The drying temperature will obviously depend upon the type of polymer from which the polymer-diluent system was made, upon the boiling point and vapor pressure of the diluent, and upon the residence time in the drying oven (or drying or heating Zone). I have found that temperatures ranging from about 100 to about 140 C. have given excellent results; however, temperatures considerably lower than this and temperatures a great deal higherparticularly where using short residence time in the heating zone-have also been used with excellent results. In some instances, e.g., to fill pinholes formed in the filled polymer film bonded to the substrate, I add a second coating of the aforesaid polymer-diluent-filler. I draw the second coating down and dry it according to the procedure used with the first coating. I usually make the second film about the same thickness as the first; however, it can be thinner or thicker as choice dictates. I can, if desired, add additional, i.e., a third, fourth, fifth, etc. coating-after drawing down and drying each underlaying coating. I can, if desired, strip the thus formed film from the substrate, or support on which it was formed and recover a laminate film comprising the aforesaid first film and the aforesaid second film laminated or bonded, together. Alternatively, I can leave the resulting film laminated to the substrate-especially Where the substrate is paper, paperboard, cloth, wood, or plastic film.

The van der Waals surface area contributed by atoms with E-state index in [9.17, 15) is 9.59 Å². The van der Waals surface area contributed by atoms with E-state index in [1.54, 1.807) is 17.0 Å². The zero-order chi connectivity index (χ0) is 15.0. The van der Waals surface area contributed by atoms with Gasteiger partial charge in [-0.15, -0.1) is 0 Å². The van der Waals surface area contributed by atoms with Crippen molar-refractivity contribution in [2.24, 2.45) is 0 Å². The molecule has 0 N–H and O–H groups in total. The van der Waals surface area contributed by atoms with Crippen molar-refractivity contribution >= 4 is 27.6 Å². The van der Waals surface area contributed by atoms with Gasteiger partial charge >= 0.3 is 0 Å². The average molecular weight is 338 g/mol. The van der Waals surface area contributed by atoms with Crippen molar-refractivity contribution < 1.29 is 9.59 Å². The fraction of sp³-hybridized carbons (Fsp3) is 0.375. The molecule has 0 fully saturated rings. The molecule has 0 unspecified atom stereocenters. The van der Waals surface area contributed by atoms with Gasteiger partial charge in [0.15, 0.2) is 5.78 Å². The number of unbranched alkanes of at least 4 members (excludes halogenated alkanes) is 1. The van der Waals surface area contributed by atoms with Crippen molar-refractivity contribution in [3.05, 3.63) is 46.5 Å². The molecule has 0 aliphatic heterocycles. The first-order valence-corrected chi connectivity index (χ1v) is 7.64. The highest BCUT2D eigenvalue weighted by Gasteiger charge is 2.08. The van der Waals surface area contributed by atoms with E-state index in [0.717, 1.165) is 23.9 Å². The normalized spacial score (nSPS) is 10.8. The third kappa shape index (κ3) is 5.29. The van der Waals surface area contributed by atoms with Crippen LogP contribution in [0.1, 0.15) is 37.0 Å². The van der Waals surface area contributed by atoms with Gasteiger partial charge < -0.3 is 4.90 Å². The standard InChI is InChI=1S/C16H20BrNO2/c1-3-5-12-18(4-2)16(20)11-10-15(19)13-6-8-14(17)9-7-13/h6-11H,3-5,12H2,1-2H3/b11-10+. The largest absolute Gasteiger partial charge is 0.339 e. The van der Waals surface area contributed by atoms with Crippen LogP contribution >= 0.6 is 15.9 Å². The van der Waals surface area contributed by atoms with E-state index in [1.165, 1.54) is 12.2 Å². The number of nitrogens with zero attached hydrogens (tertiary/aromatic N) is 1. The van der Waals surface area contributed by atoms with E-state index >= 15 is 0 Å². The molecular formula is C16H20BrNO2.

Second general method In another embodiment of my invention I do not add filler having a platelike structure to the film-forming polymer-diluent system. Instead, I modify the general procedure described supra by using a polymer-diluent system to which no filler has been added. Said polymer-diluent system is of the type described supra and has a polymer content of about 570%. I coat a substrate (e.g., a substrate of the type mentioned supra) with the polymerdiluent system and draw the resulting wet coating to a thickness which will yield a first polymer film, or first polymer layer, of about 0.05-3 mil dry thickness, and dry said wet coating. In some instances after drying this coating I prefer to apply a second coating, or layer, of the polymer-diluent system on top of the thus prepared first dry film, or dry layer. The resulting second layer, or second film, can have a dry thickness about the same as, or thicker, or thinner than that of the first layer. After drying the first layer (or the second or subsequent, i.e., third, fourth, etc., layer where a second or subsequent layer is used) I coat the thus dried film with a dispersion of filler (e.g., modified claylike mineral, graphite, or metal platelets, or platelets of an organic material, said filler being substantially insoluble in the polymer-diluent system). (Where only one layer of the polymer-diluent system is used, I coat said layer with said dispersion of filler.) Said filler is dispersed in a medium in which the filler and the polymer are substantially insoluble. I prefer to draw the coating of said filler down to such wet thickness that where dry it will have a thickness of about 0.005-0.2 mil. I then dry this wet coating, or film, under such conditions that will render it substantially dry but under conditions of temperature that will not burn or otherwise damage the polymer or the filler. I have found that temperatures of about to about C. give excellent results; however, I have also obtained excellent results with higher and lower temperatures depending upon the residence time of the film in the heated zone and on the vapor pressure of the medium being evaporated. Subsequently, I apply a coating of the polymer-diluent system and draw it to such thickness that it will yield a film having a dry thickness of 005-3 mil on top of the thus dried coating of filler. I dry this coating until it is substantially free of diluent but under such conditions that neither the polymer nor the filler is burned, charred, or otherwise damaged by the drying process. In some instances, I prefer to put a second coating, or layer, of the polymer-diluent system upon the coating, or layer, which I have previously applied and dried on top of the coating of platelike filler. Where applying such additional coating of polymer-diluent system, said coating may be the same thickness as the previous coating or it may be thicker or thinner. If desired, a third, fourth, fifth, etc. coating of the polymer-diluent system can be applied and drawn down and dried in the usual manner.